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» Scarleteen Boards: 2000 - 2014 (Archive) » SCARLETEEN CENTRAL » Sexual Ethics and Politics » 70s/80s vs 00s: body image, sexuality and the media

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Author Topic: 70s/80s vs 00s: body image, sexuality and the media
bluejumprope
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Recently, I've been watching The Facts of Life (ran from '79-'88) and Three's Company ('77-'84) for the first time and I've been struck a lot by how much it feels like a different era, and particularly how it feels MORE liberated.

There's a lot of traditional gender role stuff/sexism in it that feels very dated, but there's some stuff that seems much more relaxed in regard to sex, and in some ways feels more respectful of young people. Even Suzanne Somers in Three's Company looks so much more natural bodied to me than what I grew up seeing.

In the same vein, I just looked at some early Madonna videos (here's Holiday ) and I can't believe how wonderfully natural/normal her body looks.

For contrast I looked at some Britney Spears who I haven't looked at in several years ( I'm a Slave 4 U and Womanizer ...what is UP with that??) and it makes my brain hurt, there's so much screwed up with it.

Does anyone else have any thoughts about this? What does it look like to you?

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without tenderness, we are in hell. -Adrienne Rich

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Heather
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...and thus you now perhaps get some of the "What the hell HAPPENED?!?" response that people of my generation have to what you all are having to deal with. [Smile]

I do agree -- whether we are talking about media or culture in general -- that in the late seventies and early 80's -- I'd even say well into the 90's -- that things, to me, felt more liberated, that overall view of the body and body image felt more positive. Mind, it wasn't Utopia, either, not accessible to everyone. For instance, when fitness crazes for women started in the late seventies and then built a lot into the 80's, there was also an ideal put forth that wasn't something everyone could attain, a very fit, muscled ideal. However, that ideal was at least healthy, and people were trying to get to it more via exercise than starvation or cosmetic surgery. At the same time, though, I know my mother and plenty of her friends were still often doing fad diets now and then, and plenty of girls I grew up with were dieting on and off during those years. It seemed to start later, though, rather than at the earlier ages it's starting with now.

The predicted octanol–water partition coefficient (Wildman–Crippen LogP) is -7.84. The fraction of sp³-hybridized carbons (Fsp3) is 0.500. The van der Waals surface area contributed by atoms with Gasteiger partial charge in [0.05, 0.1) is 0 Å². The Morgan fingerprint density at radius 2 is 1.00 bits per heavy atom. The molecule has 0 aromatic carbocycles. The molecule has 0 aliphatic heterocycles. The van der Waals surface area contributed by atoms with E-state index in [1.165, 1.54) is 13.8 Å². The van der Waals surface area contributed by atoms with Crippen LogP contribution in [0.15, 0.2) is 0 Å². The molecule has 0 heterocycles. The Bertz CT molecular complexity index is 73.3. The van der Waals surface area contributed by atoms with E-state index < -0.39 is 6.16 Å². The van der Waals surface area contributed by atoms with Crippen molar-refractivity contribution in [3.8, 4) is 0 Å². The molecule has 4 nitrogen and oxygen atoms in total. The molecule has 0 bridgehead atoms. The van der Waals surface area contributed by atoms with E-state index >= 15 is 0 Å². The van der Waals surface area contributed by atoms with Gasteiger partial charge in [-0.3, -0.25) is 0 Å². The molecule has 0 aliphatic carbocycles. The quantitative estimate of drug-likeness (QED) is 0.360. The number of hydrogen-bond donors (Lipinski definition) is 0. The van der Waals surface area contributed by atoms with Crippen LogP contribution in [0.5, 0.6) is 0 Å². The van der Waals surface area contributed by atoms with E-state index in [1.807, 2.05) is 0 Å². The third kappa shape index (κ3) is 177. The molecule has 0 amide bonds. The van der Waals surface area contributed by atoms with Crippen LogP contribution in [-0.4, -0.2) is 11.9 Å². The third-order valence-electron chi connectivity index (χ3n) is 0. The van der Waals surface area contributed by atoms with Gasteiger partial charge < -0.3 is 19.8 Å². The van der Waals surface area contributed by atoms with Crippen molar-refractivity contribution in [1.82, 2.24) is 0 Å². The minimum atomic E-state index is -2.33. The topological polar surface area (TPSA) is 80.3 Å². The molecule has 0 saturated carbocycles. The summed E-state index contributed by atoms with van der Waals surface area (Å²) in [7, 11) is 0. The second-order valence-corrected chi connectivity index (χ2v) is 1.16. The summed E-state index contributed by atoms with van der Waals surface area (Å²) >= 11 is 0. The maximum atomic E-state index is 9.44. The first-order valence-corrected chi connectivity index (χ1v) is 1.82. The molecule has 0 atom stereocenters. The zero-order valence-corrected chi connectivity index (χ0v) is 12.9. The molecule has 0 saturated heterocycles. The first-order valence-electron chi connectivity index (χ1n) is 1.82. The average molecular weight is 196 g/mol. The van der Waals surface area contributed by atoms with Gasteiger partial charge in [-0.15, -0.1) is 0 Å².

(Heck, before that Madonna video, she didn't used to even shave under her arms. Plus, she's a dancer! So, even expecting her body to look more average is expecting a lot and yet.)

And yes, I'd say that the attitudes about sex were, in many places, in a lot of media, far more relaxed. My sense is that some of what you're dealing with now has a lot to do with both conservative backlash to that, but also to how capitalism -- folks working to make that profitable -- had an impact.

[ 01-26-2009, 11:14 AM: Message edited by: Heather ]

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Heather Corinna, Executive Director & Founder, Scarleteen
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Never doubt that a small group of thoughtful, committed citizens can change the world. Indeed, it is the only thing that ever has. - Margaret Mead

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bluejumprope
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quote:
...and thus you now perhaps get some of the "What the hell HAPPENED?!?" response that people of my generation have to what you all are having to deal with. [Smile]
Yeah, I do [Smile]

The more I think about this, the harder I find it to believe how much people around my age are having to deal with. It's putting a lot of the questions on Scarleteen in perspective.

I think a big protective factor for me in this climate was identifying as queer at a young age and, to a certain extent, having queer role models. Growing up, I never identified with women, so wanting my body to match (female) supermodels was never an ideal.

[ 01-26-2009, 02:31 PM: Message edited by: bluejumprope ]

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without tenderness, we are in hell. -Adrienne Rich

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Heather
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I feel that way -- about coming of age bisexual, and not the kind where anyone applauded me, either, or thought it was sexy -- myself, bluejumprope. Loving the bodies of other women, rather than coveting them, or being envious of them, is something I have long credited with my doing pretty well with body image.

But too, by all means, I don't think I would have done so well coming of age now versus when I did, no matter my orientation. Again, I do think things were better when it came to body image and sexuality in the late 70's, 80's and some of the 90's.

Then again, who knows: maybe teens now, in twenty years, will look back and feel like THIS was a more golden age. One hopes not -- since that'll mean things got a lot worse -- but you never know.

--------------------
Heather Corinna, Executive Director & Founder, Scarleteen
About Me • Get our book!
Never doubt that a small group of thoughtful, committed citizens can change the world. Indeed, it is the only thing that ever has. - Margaret Mead

Posts: 68290 | From: An island near Seattle | Registered: May 2000  |  IP: Logged | Report this post to a Moderator
   

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